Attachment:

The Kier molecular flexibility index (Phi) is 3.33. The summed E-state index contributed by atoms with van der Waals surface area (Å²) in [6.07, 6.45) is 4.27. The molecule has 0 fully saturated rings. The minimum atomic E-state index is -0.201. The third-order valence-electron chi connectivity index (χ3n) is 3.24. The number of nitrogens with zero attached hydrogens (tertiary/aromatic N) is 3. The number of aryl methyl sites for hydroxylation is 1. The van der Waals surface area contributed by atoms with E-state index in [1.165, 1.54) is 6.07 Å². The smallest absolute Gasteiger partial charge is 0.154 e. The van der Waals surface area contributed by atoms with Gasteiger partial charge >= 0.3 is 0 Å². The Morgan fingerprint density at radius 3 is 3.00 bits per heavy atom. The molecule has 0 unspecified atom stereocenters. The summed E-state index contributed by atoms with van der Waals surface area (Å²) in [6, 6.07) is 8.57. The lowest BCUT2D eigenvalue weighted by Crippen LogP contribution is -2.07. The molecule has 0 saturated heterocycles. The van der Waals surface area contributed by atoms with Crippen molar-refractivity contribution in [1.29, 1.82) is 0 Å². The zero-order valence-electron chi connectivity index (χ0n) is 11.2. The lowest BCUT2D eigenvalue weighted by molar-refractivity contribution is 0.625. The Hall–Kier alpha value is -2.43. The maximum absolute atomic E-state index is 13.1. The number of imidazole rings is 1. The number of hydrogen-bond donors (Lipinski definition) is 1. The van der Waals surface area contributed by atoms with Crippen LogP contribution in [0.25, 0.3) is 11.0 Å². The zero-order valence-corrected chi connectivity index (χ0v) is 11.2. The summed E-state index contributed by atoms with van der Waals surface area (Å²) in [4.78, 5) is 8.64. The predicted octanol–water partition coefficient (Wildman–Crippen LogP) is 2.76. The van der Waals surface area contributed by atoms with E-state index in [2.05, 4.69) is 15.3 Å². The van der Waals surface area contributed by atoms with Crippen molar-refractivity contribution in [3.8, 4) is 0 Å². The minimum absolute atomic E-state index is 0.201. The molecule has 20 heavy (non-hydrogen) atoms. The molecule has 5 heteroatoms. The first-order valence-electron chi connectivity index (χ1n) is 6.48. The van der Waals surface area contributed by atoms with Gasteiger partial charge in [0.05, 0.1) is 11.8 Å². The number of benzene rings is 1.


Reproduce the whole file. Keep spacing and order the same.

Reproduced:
The Kier molecular flexibility index (Phi) is 3.33. The summed E-state index contributed by atoms with van der Waals surface area (Å²) in [6.07, 6.45) is 4.27. The molecule has 0 fully saturated rings. The minimum atomic E-state index is -0.201. The third-order valence-electron chi connectivity index (χ3n) is 3.24. The number of nitrogens with zero attached hydrogens (tertiary/aromatic N) is 3. The number of aryl methyl sites for hydroxylation is 1. The van der Waals surface area contributed by atoms with E-state index in [1.165, 1.54) is 6.07 Å². The smallest absolute Gasteiger partial charge is 0.154 e. The van der Waals surface area contributed by atoms with Gasteiger partial charge >= 0.3 is 0 Å². The Morgan fingerprint density at radius 3 is 3.00 bits per heavy atom. The molecule has 0 unspecified atom stereocenters. The summed E-state index contributed by atoms with van der Waals surface area (Å²) in [6, 6.07) is 8.57. The lowest BCUT2D eigenvalue weighted by Crippen LogP contribution is -2.07. The molecule has 0 saturated heterocycles. The van der Waals surface area contributed by atoms with Crippen molar-refractivity contribution in [1.29, 1.82) is 0 Å². The zero-order valence-electron chi connectivity index (χ0n) is 11.2. The lowest BCUT2D eigenvalue weighted by molar-refractivity contribution is 0.625. The Hall–Kier alpha value is -2.43. The maximum absolute atomic E-state index is 13.1. The number of imidazole rings is 1. The number of hydrogen-bond donors (Lipinski definition) is 1. The van der Waals surface area contributed by atoms with Crippen LogP contribution in [0.25, 0.3) is 11.0 Å². The zero-order valence-corrected chi connectivity index (χ0v) is 11.2. The summed E-state index contributed by atoms with van der Waals surface area (Å²) in [4.78, 5) is 8.64. The predicted octanol–water partition coefficient (Wildman–Crippen LogP) is 2.76. The van der Waals surface area contributed by atoms with E-state index in [2.05, 4.69) is 15.3 Å². The van der Waals surface area contributed by atoms with Crippen molar-refractivity contribution in [3.8, 4) is 0 Å². The minimum absolute atomic E-state index is 0.201. The molecule has 20 heavy (non-hydrogen) atoms. The molecule has 5 heteroatoms. The first-order valence-electron chi connectivity index (χ1n) is 6.48. The van der Waals surface area contributed by atoms with Gasteiger partial charge in [0.05, 0.1) is 11.8 Å². The number of benzene rings is 1.